Guidelines allow a GM or player to not only create his own Archetype, but also his own Miracles. Miracles are built with up to four Qualities -- Attacks, Defends, Robust (Miracle works regardless of distraction), and Useful Outside of Combat. The number of Qualities sets a Miracle’s base dice cost to which can be assigned cost increasing Extras like Locked On and Radioactive, and Flaws such as Attached and Touch Only that decrease it. Dice pool size determines range, spread, and capacity, so Flight 6d gives a flight speed of 64mph, whilst Body 6d lifting power of 1,600 pounds. Power Stunts can also be bought for most Miracles, for example Barnstormer adds dice to roll when maneuvering through a city skyscraper canyons. Other Miracles are straight level based, for example Heavy Armor and Immunity.
Wild Talents includes the usual superpowers, from Absorption to Unconventional move, the player having to the exact nature and parameter of each Miracle, the point being that a power is not going to be the same for every hero. Sidebars suggest how Miracles might be used to simulate powers of the comics, such as using Containment and Attach with Heavy Armor to create Force Fields, or Extra Tough, Flight, Harm, Hyperbody, and Immunity all Attached to Heavy Armor to do Power Armor.
Wild Talents introduces several Miracles not found in GODLIKE -- Telepathy, Cosmic Power/Spell Casting and Gadgeteering/Enchanting. These last two work to simulate other Miracles and can be very expensive in terms of Will. Although the designers go to great lengths to explain how each works, some examples would have helped. This is an issue throughout the book, but primarily with character generation which is not a simple process. To some extent, the selection of pre-built Miracles eases it a little, but Wild Talents is not a game in which a character can be created on the fly.
Except in the Second Edition, such a character can be. In an idea first seen in Reign, the ORE System fantasy RPG in which the players played not just characters, but organisations too, Wild Talents includes a “One-Roll Talents” set of tables. With the roll of nine dice a whole character can be created in a few minutes. For example, a roll of 1, 2, 2, 2, 2, 5, 5, 7, and 9 gives the following results, with the matched sets deciding the Miracles and the single dice his Events or backgrounds.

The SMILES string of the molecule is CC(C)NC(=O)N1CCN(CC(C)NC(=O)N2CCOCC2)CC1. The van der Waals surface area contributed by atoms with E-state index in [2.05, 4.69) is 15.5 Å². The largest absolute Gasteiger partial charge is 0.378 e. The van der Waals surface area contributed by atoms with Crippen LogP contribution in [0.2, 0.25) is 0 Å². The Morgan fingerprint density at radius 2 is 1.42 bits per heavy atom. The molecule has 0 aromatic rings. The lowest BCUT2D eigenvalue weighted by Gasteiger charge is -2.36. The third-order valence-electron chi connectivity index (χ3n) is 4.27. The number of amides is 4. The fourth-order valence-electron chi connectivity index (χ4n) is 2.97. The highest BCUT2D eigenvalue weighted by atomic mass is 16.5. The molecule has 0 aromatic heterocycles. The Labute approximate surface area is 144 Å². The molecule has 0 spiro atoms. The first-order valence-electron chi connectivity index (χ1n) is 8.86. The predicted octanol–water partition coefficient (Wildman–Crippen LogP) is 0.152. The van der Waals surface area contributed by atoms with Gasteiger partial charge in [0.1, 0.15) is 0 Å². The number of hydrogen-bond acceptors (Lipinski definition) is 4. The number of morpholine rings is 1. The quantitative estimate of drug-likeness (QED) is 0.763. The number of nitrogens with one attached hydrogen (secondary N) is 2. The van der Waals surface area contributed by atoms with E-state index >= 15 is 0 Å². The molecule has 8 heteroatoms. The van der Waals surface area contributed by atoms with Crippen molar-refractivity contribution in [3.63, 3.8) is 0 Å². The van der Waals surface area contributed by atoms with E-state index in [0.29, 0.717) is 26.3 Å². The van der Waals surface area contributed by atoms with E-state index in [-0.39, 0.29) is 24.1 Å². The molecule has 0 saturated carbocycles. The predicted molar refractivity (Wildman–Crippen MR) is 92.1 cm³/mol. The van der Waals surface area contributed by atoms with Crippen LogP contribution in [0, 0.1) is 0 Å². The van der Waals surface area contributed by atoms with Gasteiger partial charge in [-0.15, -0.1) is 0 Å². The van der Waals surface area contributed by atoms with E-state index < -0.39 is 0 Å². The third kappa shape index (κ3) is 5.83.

Body 2 Coordination 2 Sense 2
Mind 2 Charm 2 Command 1
Skills: Athletics 1d, Brawl 1d, Endurance 1d, Intimidate 1d, Knowledge (Engineering) 4d, Perception 2d, Research 3d, Scrutiny 1d, Stability 1d
Flight 8d+1wd with Power Booster/9; Light Armour 4hd; Immunity (high altitude and suffocation) +2hd
Power Blast (Defends) 10d
Events: Librarian, Stranded Time Traveller From The Future, Unjustly Convicted
Now this character is far from complete, a few details are needed here and there, primarily his Archetype. As to Quayn’s background, the Events suggest the following. Quayn was a technician working on a time travel program led by Doctor Tempuso, who was using the technology to his own ends and set Quayn up to take the blame. He was convicted of the crime, but escaped and attempted to stop Doctor Tempuso. Although successful, Quayn was flung back into the past with a device that that Doctor Tempuso had stolen from the future. This is what gives Quayn his powers.